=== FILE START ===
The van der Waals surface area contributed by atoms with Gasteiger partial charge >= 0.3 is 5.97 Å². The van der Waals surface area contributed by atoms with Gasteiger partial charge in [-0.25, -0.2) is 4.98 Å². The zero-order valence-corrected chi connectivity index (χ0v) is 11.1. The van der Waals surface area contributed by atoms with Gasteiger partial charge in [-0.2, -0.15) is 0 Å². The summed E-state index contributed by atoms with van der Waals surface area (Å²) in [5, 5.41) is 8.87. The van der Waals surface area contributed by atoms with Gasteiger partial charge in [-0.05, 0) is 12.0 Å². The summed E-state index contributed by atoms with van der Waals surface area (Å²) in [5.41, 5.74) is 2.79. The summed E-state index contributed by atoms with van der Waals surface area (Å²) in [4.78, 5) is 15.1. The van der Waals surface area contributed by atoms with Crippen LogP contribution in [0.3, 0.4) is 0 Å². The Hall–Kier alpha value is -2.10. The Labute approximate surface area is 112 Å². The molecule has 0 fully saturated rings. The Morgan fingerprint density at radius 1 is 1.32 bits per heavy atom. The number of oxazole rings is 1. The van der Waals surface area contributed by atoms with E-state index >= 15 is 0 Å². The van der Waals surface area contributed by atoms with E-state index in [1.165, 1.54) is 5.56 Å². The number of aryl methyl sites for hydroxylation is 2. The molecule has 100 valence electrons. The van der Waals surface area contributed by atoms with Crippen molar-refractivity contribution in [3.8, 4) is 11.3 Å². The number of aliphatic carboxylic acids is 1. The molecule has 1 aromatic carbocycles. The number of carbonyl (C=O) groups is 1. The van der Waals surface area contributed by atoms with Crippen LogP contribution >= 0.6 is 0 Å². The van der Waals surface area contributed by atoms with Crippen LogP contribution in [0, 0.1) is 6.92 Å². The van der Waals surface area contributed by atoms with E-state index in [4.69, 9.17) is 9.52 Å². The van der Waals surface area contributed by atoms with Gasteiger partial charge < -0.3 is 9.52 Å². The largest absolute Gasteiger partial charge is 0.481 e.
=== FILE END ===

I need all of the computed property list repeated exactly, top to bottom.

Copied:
The van der Waals surface area contributed by atoms with Gasteiger partial charge >= 0.3 is 5.97 Å². The van der Waals surface area contributed by atoms with Gasteiger partial charge in [-0.25, -0.2) is 4.98 Å². The zero-order valence-corrected chi connectivity index (χ0v) is 11.1. The van der Waals surface area contributed by atoms with Gasteiger partial charge in [-0.2, -0.15) is 0 Å². The summed E-state index contributed by atoms with van der Waals surface area (Å²) in [5, 5.41) is 8.87. The van der Waals surface area contributed by atoms with Gasteiger partial charge in [-0.05, 0) is 12.0 Å². The summed E-state index contributed by atoms with van der Waals surface area (Å²) in [5.41, 5.74) is 2.79. The summed E-state index contributed by atoms with van der Waals surface area (Å²) in [4.78, 5) is 15.1. The van der Waals surface area contributed by atoms with Crippen LogP contribution in [0.3, 0.4) is 0 Å². The Hall–Kier alpha value is -2.10. The Labute approximate surface area is 112 Å². The molecule has 0 fully saturated rings. The Morgan fingerprint density at radius 1 is 1.32 bits per heavy atom. The number of oxazole rings is 1. The van der Waals surface area contributed by atoms with E-state index >= 15 is 0 Å². The van der Waals surface area contributed by atoms with E-state index in [1.165, 1.54) is 5.56 Å². The number of aryl methyl sites for hydroxylation is 2. The molecule has 100 valence electrons. The van der Waals surface area contributed by atoms with Crippen molar-refractivity contribution in [3.8, 4) is 11.3 Å². The number of aliphatic carboxylic acids is 1. The molecule has 1 aromatic carbocycles. The number of carbonyl (C=O) groups is 1. The van der Waals surface area contributed by atoms with Crippen LogP contribution >= 0.6 is 0 Å². The van der Waals surface area contributed by atoms with Crippen LogP contribution in [0, 0.1) is 6.92 Å². The van der Waals surface area contributed by atoms with E-state index in [4.69, 9.17) is 9.52 Å². The van der Waals surface area contributed by atoms with Gasteiger partial charge < -0.3 is 9.52 Å². The largest absolute Gasteiger partial charge is 0.481 e.